NCPA - National Center for Policy Analysis


August 4, 2005

Proponents of high-density, "smart growth" planning seem to be harkening back to socialist principles when it comes to what an American city should look like, says economist Randal O'Toole.

Some 40 years ago, University of Moscow planners wrote "The Ideal Communist City," which provided a blueprint for housing construction in Russia and Eastern Europe. The plan lamented the cost of providing services to a "chaotic and depressing agglomeration of buildings covering enormous stretches of land." Anti-sprawl advocates might use those words to describe today's suburbs.

In fact, many characteristics of a Communist city mirror the vision of today's smart growth planners. For example:

  • Communist planners and smart growth planners encourage transit-oriented development and discourage auto parking.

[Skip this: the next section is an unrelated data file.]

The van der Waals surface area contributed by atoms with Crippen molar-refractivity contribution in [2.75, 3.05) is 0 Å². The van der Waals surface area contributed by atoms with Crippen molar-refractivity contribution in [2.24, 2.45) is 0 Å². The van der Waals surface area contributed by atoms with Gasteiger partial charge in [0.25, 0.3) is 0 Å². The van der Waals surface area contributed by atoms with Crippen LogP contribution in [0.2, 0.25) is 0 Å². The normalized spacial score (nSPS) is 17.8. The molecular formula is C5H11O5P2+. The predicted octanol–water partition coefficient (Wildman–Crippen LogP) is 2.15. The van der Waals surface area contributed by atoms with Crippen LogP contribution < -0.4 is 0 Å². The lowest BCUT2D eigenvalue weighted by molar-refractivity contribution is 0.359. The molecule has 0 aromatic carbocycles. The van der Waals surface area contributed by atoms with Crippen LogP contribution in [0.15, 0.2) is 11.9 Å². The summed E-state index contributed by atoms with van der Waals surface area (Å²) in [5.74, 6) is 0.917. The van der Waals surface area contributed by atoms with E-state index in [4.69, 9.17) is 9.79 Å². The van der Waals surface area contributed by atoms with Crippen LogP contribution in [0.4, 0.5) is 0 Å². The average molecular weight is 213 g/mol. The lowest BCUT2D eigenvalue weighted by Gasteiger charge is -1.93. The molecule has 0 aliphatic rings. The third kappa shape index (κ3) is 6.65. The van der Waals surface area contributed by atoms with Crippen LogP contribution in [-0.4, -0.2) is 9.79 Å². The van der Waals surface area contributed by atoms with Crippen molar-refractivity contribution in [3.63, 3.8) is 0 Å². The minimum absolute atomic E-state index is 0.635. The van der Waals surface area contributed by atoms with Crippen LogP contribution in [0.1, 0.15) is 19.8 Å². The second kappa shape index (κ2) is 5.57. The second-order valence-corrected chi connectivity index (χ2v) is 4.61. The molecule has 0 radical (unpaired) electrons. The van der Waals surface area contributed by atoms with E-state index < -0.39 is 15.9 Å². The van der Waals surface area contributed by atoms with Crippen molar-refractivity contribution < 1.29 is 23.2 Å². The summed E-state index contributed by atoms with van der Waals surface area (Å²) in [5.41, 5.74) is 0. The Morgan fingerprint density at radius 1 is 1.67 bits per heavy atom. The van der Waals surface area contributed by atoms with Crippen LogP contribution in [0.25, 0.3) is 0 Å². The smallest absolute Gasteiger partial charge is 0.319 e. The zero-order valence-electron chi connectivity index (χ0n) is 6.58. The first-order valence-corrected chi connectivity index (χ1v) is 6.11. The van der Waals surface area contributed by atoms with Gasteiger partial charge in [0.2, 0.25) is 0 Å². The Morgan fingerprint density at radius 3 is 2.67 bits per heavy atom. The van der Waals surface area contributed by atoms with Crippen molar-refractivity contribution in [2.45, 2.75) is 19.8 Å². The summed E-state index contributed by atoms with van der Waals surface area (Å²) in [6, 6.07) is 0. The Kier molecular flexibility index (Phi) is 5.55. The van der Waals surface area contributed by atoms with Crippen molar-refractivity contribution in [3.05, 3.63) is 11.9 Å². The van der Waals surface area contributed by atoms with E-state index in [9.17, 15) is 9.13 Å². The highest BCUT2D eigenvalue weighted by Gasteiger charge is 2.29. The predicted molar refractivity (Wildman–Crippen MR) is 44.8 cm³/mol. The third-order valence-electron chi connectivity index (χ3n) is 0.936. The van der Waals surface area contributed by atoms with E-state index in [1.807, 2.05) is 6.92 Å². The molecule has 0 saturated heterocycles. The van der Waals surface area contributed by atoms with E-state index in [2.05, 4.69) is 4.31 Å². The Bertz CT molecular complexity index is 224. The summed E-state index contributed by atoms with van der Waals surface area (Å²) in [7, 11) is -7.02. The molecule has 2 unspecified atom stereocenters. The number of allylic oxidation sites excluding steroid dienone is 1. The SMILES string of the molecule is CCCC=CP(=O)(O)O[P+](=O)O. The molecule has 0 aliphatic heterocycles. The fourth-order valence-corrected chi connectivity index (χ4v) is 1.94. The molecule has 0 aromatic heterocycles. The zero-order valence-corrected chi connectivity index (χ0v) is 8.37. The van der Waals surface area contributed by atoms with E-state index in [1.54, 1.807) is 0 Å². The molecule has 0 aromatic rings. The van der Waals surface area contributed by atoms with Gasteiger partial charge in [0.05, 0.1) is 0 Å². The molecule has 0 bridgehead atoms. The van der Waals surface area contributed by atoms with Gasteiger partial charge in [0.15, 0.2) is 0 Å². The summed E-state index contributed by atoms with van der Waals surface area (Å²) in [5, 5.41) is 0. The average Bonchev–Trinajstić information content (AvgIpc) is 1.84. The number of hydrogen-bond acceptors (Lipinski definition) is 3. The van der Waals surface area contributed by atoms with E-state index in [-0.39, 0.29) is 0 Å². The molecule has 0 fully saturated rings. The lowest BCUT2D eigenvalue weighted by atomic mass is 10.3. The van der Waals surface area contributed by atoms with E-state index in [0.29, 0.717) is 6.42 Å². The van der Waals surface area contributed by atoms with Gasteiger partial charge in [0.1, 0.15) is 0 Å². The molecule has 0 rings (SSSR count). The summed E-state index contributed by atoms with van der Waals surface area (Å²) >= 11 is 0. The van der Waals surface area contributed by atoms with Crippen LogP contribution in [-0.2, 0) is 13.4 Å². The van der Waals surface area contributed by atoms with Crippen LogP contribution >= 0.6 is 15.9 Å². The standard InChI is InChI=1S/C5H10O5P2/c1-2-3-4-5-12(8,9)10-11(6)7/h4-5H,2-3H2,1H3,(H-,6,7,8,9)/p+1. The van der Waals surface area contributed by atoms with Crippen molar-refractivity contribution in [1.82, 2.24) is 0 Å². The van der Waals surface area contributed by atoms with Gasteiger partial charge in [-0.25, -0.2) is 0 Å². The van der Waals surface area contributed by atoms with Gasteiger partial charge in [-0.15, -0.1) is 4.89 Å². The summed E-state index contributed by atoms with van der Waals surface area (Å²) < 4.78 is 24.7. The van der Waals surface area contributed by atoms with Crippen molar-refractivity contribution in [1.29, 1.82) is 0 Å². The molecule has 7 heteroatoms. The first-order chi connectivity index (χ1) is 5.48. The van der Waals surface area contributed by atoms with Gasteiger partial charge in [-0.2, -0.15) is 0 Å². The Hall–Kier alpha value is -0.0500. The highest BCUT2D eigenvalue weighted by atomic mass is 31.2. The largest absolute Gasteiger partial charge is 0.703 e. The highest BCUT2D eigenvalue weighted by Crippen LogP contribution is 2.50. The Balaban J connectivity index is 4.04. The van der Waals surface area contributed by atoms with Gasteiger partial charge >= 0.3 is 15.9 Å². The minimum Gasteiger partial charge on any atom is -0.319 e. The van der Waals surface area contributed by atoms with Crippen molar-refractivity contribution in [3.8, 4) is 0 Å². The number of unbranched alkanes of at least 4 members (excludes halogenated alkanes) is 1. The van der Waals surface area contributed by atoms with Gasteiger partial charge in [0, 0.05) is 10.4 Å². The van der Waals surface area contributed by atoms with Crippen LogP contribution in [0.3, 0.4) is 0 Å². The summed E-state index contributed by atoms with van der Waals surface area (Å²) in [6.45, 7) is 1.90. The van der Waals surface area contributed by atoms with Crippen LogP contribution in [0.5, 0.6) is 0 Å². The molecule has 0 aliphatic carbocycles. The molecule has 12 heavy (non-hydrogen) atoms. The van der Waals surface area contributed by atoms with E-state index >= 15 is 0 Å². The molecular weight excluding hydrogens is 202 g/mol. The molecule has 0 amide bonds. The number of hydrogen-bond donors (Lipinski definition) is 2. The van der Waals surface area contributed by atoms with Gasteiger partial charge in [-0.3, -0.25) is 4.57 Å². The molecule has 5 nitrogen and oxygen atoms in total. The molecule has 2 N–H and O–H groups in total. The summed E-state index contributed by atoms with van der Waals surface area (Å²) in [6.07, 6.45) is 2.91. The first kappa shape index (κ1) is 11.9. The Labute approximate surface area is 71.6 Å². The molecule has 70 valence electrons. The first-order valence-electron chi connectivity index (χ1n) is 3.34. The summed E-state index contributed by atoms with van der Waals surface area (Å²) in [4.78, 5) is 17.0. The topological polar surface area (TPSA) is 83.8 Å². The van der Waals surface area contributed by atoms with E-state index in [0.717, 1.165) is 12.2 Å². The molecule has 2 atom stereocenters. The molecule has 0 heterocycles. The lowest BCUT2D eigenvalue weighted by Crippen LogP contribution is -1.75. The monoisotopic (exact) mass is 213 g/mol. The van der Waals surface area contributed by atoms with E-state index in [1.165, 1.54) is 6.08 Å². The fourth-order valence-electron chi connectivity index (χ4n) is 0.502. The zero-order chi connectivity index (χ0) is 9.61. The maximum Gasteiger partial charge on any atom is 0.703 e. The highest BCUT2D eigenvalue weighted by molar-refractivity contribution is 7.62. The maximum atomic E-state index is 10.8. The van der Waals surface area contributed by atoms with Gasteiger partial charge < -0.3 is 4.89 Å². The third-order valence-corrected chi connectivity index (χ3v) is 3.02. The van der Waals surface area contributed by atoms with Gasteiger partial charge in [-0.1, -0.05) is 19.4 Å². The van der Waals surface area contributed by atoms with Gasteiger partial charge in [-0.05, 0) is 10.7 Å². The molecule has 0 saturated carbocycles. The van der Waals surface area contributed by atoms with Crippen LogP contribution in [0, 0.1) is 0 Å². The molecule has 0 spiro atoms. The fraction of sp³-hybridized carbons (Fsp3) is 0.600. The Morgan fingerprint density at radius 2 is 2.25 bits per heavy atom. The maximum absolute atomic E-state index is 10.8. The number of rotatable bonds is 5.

• Both urban plans minimize private yards and maximize commons areas.
  • Both urban plans advocate the use of high-density, mixed-income housing, although the Communist planners recommend high-rise buildings, while Smart Growth planners will settle for mid-rise structures.
  • The ideal density of a Communist city was 70,000 people per square mile, slightly more than Manhattan today.

However, the failure of the Communist vision of urban life is now evident in the city of Halle-Neustadt of the former East Germany. Once described as a "sustainable" city, many high-rise buildings are now being demolished, while others are losing occupancy as residents leave their small, drab apartments for single-family homes and duplexes.

Source: Randal O'Toole, "It's 'Smart Growth,' Comrade," Liberty, July 2005.


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